Slow-paced mu­si­cal could re­vive the old soul of Broad­way

In a theater world in­creas­ingly ruled by fran­chises and brand­ing, one quiet show tries to turn the tide

The Washington Post - - ECONOMY & BUSINESS - BY STEVEN ZEITCHIK

new york — Halfway through the new Broad­way mu­si­cal “The Band’s Visit,” a restau­ra­teur in a re­mote Is­raeli town sings an aching bal­lad.

“Ev­ery day you stare to the west, to the south. You can see for miles, but things never change,” in­tones the cafe owner about a group of Egyp­tian mu­si­cians who have shown up at her doorstep. “Then honey in your ears, spice in your mouth — noth­ing’s as sur­pris­ing as the taste of some­thing strange.”

The lyrics re­fer to the leader of the band, a weath­ered soul played by Tony Shal­houb. But they also could de­scribe the show — a lean, al­most min­i­mal­ist pro­duc­tion that opened Thurs­day — as its own form of hon­eyed strange­ness.

In a time of lav­ish fran­chise pro­duc­tions on Broad­way — think “Frozen” or “Mean Girls” — “The Band’s Visit” stands apart. Based on an ob­scure Is­raeli film of the same name from 2007, it has no brand recog­ni­tion or ma­jor stu­dio backer — just an un­known ti­tle, an un­fa­mil­iar set­ting and an un­fash­ion­able slow pace.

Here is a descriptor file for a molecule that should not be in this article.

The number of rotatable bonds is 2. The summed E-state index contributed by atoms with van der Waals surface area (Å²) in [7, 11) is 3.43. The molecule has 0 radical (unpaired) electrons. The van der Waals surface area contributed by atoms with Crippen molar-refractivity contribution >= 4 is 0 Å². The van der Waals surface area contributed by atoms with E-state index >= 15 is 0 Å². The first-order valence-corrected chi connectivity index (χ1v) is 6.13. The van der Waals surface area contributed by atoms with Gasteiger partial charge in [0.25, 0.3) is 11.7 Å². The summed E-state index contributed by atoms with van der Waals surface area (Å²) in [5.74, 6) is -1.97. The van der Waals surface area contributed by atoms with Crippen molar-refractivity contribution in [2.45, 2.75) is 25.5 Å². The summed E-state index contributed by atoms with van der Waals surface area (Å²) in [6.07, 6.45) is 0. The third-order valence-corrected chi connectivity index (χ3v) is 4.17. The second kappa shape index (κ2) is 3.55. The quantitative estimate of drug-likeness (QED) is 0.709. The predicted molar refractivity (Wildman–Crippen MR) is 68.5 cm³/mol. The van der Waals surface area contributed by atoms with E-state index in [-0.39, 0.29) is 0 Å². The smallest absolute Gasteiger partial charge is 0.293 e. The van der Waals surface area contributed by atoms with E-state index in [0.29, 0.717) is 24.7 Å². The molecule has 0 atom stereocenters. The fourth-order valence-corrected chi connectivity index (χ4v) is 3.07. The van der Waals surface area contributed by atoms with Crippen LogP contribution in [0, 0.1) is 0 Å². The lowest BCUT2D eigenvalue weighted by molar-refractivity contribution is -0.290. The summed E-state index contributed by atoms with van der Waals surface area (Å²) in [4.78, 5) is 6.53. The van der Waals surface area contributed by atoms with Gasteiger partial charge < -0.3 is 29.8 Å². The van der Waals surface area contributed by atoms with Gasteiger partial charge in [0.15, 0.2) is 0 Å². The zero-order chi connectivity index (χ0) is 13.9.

In other words, it comes with not a lot of overt com­mer­cial po­ten­tial.

But what’s at stake as the show plays the 1,100-seat Ethel Bar­ry­more The­atre is no less than the soul of one of Amer­ica’s most cher­ished cul­tural in­dus­tries. As Broad­way tilts be­tween orig­i­nals by in­de­pen­dent pro­duc­ers and pol­ished en­ter­tain­ment by deep­pock­eted fi­nanciers, “The Band’s Visit” could be­come its great sav­ior or sig­nal its chang­ing tide.